It comes from the Discworld novels written by Terry Pratchett. Though I find the novels very creative, there seems to be a common path in the development of the story. The first part of the story seems to be a little slow as it introduces the elements and works on them with the purpose of creating a desired situation ahead.
It’s the construction of the story towards one specific point, and then keeping it until the ending resolution, or moving on to other situations. The whole charm is in settling for unlikely situations, and seeing them become worth believing. For instance, Pratchett arranges every detail to show a dragon becoming king of the city, or to see what would happen if Egyptian gods started being real.
It doesn’t ruin the stories for me in the slightest. In fact, part of the experience for me is to recognize the goal Pratchett had in mind. It seems to be not only incredibly practical when creating the story, but it doesn’t seem to affect the experience. It is something about knowing how to add other spices to keep the story going, and the whole construction comes disguised, and I think that makes it more surprising and rewarding.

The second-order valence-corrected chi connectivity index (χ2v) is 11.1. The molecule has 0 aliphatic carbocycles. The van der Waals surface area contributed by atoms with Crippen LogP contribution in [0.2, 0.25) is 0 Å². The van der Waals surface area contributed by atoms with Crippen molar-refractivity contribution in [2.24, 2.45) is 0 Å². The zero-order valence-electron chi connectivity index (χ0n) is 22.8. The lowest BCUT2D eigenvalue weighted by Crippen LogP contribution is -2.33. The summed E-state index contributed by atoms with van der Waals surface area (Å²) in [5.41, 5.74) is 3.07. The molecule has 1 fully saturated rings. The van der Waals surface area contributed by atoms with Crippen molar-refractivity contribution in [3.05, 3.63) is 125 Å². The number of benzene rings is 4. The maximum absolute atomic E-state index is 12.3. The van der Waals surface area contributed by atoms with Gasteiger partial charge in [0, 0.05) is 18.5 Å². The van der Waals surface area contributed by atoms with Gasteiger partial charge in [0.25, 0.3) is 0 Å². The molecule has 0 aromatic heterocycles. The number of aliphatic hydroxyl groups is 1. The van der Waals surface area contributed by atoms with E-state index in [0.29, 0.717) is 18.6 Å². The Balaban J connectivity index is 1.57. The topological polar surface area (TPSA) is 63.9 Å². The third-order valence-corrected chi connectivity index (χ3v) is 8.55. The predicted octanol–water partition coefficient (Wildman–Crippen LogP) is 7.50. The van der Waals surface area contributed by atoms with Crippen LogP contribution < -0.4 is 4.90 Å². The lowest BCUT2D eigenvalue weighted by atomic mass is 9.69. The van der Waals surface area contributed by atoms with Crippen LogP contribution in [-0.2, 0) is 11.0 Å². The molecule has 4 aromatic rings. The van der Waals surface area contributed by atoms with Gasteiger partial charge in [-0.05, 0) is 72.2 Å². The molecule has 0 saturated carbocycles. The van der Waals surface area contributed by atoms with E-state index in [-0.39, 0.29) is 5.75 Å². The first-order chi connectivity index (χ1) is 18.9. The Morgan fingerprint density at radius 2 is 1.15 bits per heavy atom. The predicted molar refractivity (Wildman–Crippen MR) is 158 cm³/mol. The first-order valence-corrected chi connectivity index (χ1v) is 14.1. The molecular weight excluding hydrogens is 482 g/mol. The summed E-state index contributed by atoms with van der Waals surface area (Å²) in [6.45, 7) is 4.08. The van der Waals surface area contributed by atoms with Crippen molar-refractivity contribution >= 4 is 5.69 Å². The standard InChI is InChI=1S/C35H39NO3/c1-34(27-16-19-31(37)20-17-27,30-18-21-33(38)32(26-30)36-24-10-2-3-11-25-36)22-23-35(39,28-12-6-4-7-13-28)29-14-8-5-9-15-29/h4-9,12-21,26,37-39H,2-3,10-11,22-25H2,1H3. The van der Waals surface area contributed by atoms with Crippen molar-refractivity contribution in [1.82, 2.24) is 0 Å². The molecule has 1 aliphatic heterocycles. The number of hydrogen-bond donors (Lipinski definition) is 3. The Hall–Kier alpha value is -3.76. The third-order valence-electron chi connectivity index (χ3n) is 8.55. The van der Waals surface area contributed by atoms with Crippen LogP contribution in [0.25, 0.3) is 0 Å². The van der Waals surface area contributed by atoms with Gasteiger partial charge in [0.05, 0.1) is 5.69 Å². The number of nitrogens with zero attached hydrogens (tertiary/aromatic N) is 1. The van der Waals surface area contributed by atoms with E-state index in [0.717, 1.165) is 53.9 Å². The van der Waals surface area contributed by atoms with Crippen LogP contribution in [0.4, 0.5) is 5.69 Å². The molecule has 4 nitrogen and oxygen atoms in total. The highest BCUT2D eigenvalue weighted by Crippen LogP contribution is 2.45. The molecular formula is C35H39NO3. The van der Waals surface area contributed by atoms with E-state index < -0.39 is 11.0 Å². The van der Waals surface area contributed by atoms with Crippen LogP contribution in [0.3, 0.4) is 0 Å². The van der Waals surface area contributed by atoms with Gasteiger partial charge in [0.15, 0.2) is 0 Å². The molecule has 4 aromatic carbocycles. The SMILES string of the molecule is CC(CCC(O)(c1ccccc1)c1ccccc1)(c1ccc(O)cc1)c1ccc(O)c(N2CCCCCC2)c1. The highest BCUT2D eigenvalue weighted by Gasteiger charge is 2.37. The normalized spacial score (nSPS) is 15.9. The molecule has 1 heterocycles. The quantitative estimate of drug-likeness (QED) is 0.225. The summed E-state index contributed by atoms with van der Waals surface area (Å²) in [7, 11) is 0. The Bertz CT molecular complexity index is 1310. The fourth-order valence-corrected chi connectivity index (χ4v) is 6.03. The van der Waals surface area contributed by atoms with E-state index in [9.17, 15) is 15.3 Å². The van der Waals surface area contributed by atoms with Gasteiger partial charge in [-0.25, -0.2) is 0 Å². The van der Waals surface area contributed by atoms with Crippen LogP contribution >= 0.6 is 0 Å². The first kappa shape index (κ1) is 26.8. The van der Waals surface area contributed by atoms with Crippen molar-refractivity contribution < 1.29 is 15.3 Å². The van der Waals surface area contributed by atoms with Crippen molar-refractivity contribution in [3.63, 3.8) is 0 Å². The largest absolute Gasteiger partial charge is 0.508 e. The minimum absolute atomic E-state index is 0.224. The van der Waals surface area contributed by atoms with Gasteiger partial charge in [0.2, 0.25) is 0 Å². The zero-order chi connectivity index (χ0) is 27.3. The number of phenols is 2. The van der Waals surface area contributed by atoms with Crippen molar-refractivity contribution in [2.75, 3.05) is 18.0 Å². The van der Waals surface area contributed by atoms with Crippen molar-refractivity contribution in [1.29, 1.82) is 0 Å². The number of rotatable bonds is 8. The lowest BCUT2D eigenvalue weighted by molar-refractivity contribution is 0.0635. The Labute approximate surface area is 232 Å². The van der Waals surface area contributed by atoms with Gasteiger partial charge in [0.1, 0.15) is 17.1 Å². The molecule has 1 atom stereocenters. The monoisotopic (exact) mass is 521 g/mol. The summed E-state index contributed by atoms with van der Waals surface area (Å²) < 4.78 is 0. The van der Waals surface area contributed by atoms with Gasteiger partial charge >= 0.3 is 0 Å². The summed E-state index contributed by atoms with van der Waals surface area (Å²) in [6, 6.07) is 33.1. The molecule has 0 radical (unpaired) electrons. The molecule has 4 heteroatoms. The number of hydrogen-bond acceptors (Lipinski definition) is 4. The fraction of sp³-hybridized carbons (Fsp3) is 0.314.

It must be done carefully not to let the experience be pointless only until it reaches the desired situation. One movie where I’ve noticed this logic being slightly misused was Goodbye Lenin. Although the premise is very interesting, I’ve had the feeling the situation was the only point of the movie. Seeing the kids coming up with different solutions to hide the fall of
’s Wall was very interesting, though a little overstretched. Berlin